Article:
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03.09.2007 The bright future of globalisation - SME Entrepreneur
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The bright future of globalisation - SME Entrepreneur

Within the past few decades, globalisation has proved peerless in creating prosperity and equitable possibilities for people all around the world. According to World Bank estimates, globalisation is the main reason absolute poverty will indeed be halved by the Millennium target date of 2015.

The empowerment of private enterprise, especially SMEs, has had positive consequences both in the western world and in emerging economies. Globalisation is not just about export-led growth. For instance, the current high growth rates in India would not be possible without the 17-20 per cent annual increase in the number of SMEs.

To ensure that SMEs can remain the main drivers of globalisation-led growth, it is important that the west does not balk at carrying out further economic reforms. Politicians in Europe need to seize the opportunity afforded by the current wave of economic growth to restructure archaic elements in labour and product markets. Succumbing to populist protectionist impulses in good times will make the bad times even worse

Market integration in the European Union has been a boon for competitiveness and dynamism. But it is only one side of the coin. Europe needs increasingly to assert itself and its interests on the world stage. The first fifty years of the EU were dominated by economic integration in Europe. The next fifty will need to look further beyond.

The WTO is the best place to start. The Doha round is on life support. The finger is currently pointing to Brazil and India, and these countries need to understand that they will be the biggest losers it the round fails. If it does, Europe needs to be ready to use its economic leverage to advance its own interests in different, bilateral ways. In the subsequent uncertainty, the EU cannot be too timid. We need to provide our companies opportunities to extend their reach outside the single market and provide their products and services for the benefit of the developing economies as well. The Commission has already prepared an outline of this kind of strategy.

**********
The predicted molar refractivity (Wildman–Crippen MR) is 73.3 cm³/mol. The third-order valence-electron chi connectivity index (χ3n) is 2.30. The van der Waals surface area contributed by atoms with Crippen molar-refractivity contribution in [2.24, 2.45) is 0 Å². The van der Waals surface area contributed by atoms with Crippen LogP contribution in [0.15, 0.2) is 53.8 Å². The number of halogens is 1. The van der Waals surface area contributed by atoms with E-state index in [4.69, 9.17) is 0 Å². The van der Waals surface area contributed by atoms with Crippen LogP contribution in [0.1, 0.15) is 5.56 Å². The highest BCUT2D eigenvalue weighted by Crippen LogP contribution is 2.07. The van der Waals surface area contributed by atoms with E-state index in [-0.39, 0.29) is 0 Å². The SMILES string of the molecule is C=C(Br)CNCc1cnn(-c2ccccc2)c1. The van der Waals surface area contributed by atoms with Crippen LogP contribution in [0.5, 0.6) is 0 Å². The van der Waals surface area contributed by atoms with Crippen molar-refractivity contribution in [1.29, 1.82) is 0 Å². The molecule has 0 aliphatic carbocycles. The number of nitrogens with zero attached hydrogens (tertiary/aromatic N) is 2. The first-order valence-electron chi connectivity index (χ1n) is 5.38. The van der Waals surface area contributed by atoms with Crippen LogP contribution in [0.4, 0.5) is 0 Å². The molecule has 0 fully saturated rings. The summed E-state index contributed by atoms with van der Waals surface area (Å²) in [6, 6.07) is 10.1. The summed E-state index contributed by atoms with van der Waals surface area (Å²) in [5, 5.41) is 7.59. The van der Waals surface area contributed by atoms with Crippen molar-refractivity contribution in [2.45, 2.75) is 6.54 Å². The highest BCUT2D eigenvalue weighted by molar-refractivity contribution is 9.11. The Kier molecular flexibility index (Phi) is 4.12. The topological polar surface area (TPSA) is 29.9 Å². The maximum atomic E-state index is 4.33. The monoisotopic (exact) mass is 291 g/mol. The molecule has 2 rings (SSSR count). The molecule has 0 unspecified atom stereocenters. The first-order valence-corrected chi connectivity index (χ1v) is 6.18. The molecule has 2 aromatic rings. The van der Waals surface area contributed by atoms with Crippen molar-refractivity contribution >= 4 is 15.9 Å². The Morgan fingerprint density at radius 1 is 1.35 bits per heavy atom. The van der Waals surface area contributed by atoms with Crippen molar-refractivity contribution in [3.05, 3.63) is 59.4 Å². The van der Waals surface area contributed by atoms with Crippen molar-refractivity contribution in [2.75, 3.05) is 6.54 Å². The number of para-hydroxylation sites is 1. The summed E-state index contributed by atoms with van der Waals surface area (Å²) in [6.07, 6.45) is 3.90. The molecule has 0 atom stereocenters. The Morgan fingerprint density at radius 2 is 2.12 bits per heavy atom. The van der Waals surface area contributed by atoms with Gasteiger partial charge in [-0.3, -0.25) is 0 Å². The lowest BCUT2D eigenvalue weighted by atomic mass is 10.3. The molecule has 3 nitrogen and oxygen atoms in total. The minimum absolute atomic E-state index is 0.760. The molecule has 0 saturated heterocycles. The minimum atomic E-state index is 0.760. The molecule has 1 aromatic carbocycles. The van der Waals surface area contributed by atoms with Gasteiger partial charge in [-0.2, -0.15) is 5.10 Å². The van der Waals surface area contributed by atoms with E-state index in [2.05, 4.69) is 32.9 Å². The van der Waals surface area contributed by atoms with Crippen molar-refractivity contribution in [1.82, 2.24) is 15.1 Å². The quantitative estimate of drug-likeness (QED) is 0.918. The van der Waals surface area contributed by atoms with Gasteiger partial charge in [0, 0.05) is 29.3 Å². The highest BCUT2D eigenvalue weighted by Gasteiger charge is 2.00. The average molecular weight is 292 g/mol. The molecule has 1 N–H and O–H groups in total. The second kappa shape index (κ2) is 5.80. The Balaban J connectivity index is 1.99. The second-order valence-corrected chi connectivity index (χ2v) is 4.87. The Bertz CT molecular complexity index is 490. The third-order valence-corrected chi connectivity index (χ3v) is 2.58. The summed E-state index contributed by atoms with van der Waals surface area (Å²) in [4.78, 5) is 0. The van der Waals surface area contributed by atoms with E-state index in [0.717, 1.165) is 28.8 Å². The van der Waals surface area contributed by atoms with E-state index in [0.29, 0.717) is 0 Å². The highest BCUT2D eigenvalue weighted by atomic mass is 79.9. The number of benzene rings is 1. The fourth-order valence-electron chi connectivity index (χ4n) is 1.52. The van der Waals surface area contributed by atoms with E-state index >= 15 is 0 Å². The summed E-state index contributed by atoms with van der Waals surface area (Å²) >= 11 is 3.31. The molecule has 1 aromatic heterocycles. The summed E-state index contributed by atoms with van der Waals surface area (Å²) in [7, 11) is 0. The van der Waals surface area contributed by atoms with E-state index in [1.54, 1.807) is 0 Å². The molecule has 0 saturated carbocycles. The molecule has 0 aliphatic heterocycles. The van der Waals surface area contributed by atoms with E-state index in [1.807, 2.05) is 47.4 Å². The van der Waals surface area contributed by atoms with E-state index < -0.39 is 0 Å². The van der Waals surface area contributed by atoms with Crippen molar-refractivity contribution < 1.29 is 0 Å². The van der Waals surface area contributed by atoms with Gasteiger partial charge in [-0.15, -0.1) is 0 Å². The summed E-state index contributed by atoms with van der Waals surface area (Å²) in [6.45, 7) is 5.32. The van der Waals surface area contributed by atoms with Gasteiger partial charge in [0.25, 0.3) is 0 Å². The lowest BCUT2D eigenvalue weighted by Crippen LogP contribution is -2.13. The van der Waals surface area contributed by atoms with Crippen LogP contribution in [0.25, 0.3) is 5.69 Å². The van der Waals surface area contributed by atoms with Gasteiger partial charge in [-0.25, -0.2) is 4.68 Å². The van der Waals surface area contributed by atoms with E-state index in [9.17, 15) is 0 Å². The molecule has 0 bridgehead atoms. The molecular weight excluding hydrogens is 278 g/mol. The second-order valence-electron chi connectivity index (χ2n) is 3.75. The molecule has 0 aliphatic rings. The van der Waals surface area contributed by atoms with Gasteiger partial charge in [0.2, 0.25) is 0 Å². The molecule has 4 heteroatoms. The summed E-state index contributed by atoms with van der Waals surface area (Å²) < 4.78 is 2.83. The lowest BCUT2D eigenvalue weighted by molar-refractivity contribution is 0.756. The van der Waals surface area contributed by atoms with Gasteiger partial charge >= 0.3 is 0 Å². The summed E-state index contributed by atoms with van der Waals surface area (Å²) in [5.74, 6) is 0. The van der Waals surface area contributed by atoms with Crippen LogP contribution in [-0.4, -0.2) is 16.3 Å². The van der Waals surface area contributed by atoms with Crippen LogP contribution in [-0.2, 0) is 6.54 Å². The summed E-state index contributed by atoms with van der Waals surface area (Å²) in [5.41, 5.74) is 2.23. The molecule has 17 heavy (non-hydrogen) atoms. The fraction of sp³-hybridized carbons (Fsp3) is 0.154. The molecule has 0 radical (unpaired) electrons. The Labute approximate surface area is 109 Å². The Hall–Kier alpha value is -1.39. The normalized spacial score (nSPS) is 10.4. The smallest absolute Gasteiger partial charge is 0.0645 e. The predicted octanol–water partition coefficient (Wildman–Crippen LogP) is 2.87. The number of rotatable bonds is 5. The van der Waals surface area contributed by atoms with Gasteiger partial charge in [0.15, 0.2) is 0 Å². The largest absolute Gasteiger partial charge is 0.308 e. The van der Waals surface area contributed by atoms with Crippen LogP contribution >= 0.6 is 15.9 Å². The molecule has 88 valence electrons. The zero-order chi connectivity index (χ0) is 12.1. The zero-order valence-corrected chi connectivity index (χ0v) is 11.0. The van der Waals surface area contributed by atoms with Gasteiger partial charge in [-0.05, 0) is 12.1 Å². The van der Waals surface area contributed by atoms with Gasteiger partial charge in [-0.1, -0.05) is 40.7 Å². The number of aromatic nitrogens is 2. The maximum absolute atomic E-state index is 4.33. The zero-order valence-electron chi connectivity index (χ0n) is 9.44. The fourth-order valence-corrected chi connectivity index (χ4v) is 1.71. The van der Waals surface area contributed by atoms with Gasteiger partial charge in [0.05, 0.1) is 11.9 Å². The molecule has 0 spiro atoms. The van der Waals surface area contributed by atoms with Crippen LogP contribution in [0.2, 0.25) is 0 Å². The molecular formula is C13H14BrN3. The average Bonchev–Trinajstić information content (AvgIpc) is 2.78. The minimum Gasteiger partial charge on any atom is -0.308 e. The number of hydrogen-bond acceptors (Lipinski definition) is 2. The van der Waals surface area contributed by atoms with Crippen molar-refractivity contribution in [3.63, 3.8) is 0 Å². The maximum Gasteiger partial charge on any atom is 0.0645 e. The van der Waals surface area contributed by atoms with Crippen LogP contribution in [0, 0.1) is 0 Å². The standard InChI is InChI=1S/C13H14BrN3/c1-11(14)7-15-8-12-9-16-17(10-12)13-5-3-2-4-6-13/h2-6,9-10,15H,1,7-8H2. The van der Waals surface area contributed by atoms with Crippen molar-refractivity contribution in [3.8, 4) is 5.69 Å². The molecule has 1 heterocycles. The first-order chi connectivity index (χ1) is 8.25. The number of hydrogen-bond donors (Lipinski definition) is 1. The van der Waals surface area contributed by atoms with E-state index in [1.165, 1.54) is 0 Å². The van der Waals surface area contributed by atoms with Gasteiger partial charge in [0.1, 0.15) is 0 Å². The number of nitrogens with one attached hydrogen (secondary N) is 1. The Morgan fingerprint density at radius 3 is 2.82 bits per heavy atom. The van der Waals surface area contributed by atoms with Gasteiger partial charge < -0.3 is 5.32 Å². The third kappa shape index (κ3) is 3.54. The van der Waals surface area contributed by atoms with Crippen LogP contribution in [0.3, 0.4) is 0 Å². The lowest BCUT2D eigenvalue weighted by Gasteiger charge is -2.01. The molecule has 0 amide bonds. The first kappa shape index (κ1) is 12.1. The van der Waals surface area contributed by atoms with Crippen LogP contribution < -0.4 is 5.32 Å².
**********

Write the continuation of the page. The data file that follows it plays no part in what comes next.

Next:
For sure, bilateral "spaghetti bowl" trade ties are a second-best alternative to a common multilateral framework. But as EU enlargement has so potently demonstrated, preferential trade deals can decisively influence the development of democratic institutions and liberal values.

Europe is increasingly accumulating responsibility for combating climate change, world poverty, overseas conflicts and the like. This is a tricky strategy. The EU needs to make sure that, in so doing, it doesn't disadvantage or expose itself too much to forces beyond its control. On the other hand, Europe is already strong. If the balance is right, Europe can make sure that its solutions for dealing with these problems become the global norm. Healthy European self-interest can point the way to a beefed-up multilateralism for our global problems.
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